Melissa Holliday sang at a Chrysler convention, landed a job as an extra on the Baywatch television series, appeared as a Playboy foldout model in January 1995 and, at times, was making $5,000 a day.
Now she lives at her father's apartment in Seabrook, gets $525 a month from Social Security, has not worked in a year and, instead of singing This is My Country for Lee Iacocca, is poised to become an entirely different sort of performer.
Her new topic is electroshock therapy. Her message is, it has ruined her life.
"I was making $2,500 to $5,000 a day," she recalled Wednesday. "I had opportunities other people only dream about. I would've become a star and made a lot of money. I'd have a life.
"Now, everyday is like the Olympics for me. I don't want another person to go through what I've been through. Electroshock is not a form of therapy. Doctors are getting rich off doing brain damage to people."
Holliday on Wednesday filed a civil lawsuit accusing a Santa Monica, Calif., hospital and three physicians of assault and battery and personal injury over what she said was done to her from June 26-July 12, 1995.
Holliday, 26, said she had worked hard at singing, dancing and acting for years, and finally was achieving success. She was modeling and doing voice-overs for TV commercials. She had meetings with people from Warner Bros. and Columbia Pictures.
But through it all, she said, she was in constant pain from a uterine problem. It left her depressed, and at 24, she was told, her only medical solution was a full, unwanted hysterectomy.
Her depression worsened. Finally, she was referred to a female doctor in Santa Monica.
Before long, Holliday said, she was checked into St. John's Hospital and Health Center in Santa Monica and placed on a lengthy regimen of drugs. Her father, Randy Halberson, said his daughter was given uppers, downers and every shade in between.
Although she wasn't informed of it at the onset, Holliday said, she soon learned she was due for electroshock therapy.
"They'd given me so many drugs, I didn't know if I was coming or going," she said, "A week after I got there, the doctor mentioned shock. She didn't ask me if I wanted it. She said if I didn't want it, I'd go to the fourth floor, a lock-up ward. Then nobody could see me and I couldn't go outside."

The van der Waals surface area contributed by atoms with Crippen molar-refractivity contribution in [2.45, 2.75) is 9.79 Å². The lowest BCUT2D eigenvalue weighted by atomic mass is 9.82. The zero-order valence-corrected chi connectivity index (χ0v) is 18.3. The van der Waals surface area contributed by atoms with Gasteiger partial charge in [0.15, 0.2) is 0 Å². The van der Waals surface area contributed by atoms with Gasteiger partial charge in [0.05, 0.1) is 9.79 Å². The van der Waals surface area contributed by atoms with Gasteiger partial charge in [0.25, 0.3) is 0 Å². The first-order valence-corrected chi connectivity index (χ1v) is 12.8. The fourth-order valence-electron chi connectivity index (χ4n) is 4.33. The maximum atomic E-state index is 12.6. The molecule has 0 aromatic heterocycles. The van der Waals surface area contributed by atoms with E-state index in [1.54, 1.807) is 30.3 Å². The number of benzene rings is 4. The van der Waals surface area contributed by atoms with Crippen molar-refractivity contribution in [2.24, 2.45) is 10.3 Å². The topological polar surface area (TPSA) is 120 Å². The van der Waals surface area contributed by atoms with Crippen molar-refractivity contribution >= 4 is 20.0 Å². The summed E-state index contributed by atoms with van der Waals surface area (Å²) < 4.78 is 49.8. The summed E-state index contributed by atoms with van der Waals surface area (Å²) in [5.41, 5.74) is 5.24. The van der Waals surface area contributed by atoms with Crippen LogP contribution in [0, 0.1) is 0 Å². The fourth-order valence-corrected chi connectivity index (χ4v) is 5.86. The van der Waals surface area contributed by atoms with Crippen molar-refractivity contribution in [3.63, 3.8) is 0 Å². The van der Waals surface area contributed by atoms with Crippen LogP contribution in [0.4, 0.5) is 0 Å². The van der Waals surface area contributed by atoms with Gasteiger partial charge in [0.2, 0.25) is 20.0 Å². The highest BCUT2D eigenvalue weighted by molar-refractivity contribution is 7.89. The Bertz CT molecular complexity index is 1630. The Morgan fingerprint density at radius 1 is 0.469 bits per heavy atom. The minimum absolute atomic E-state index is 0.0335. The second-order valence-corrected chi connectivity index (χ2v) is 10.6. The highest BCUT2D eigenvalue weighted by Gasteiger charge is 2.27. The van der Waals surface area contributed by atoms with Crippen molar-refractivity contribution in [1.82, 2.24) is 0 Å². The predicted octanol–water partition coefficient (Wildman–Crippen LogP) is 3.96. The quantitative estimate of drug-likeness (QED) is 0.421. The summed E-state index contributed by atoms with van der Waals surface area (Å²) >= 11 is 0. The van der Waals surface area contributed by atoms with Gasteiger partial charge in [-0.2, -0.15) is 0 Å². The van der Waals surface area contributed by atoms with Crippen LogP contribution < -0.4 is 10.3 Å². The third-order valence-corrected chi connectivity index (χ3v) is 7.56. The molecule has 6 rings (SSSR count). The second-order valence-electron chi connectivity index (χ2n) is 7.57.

Nine times she was shocked, Holliday said.
"I've been through a rape, and electroshock therapy is worse," she said. "If you haven't gone through it, I can't explain it."
When it ended, she said, her show-business career was over. "I couldn't leave my house for six months," she said. "I couldn't drive my car for eight months."
Holliday's relatives tell of nine suicide attempts, a total loss of self-confidence, continual anxiety and depression worse than when she went to the Santa Monica hospital.
Holliday's situation has caught the attention of Jerry Boswell of Austin, director of the Citizens Commission on Human Rights of Texas, a group that champions the rights of medical patients. Boswell is leading the charge to abolish electroshock therapy in Texas.
About 1,800 people underwent electroshock therapy in Texas last year, Boswell said, and 70 percent were women.
"Now," he said, "the main target is elderly people. There is a 36 percent increase in shock treatment between age 64 and age 65. When you turn 65, you become eligible for Medicare, and Medicare pays for electroshock. For a few seconds of electricity, the hospital gets $300."
State Rep. Senfronia Thompson, D-Houston, tried last year to push legislation aimed at banning electroshock therapy. Now she is preparing for another try.
"My bill died in committee, but the chairman was kind enough to give me a hearing," Thompson said. "It lasted until the wee hours and we heard from 150 people."
Half the witnesses raved about the good things electroshock treatment had done for them, Thompson said, and the other half related horror stories, how it caused memory loss and even seizures that continued long afterward.
A Houston psychiatrist, Charles S. DeJohn, said electroshock therapy nowadays is unlike that in decades past when it was a more common medical tool for treating depressed people who could not otherwise be helped.
Now it is done with more careful monitoring of "seizure duration and oxygenization levels," DeJohn said. Anesthesiologists typically are present during sessions. Care is taken to prevent patients from breaking their own bones during electrically induced seizures.
"There is no significant deficit,"DeJohn said. "It's reserved for people who haven't responded to treatment and whose condition is such that you can't wait for a response (from drug therapy). It is perceived as a legitimate form of treatment."
DeJohn said he has referred educated patients -- attorneys, professors and others -- for shock treatments and "all responded well."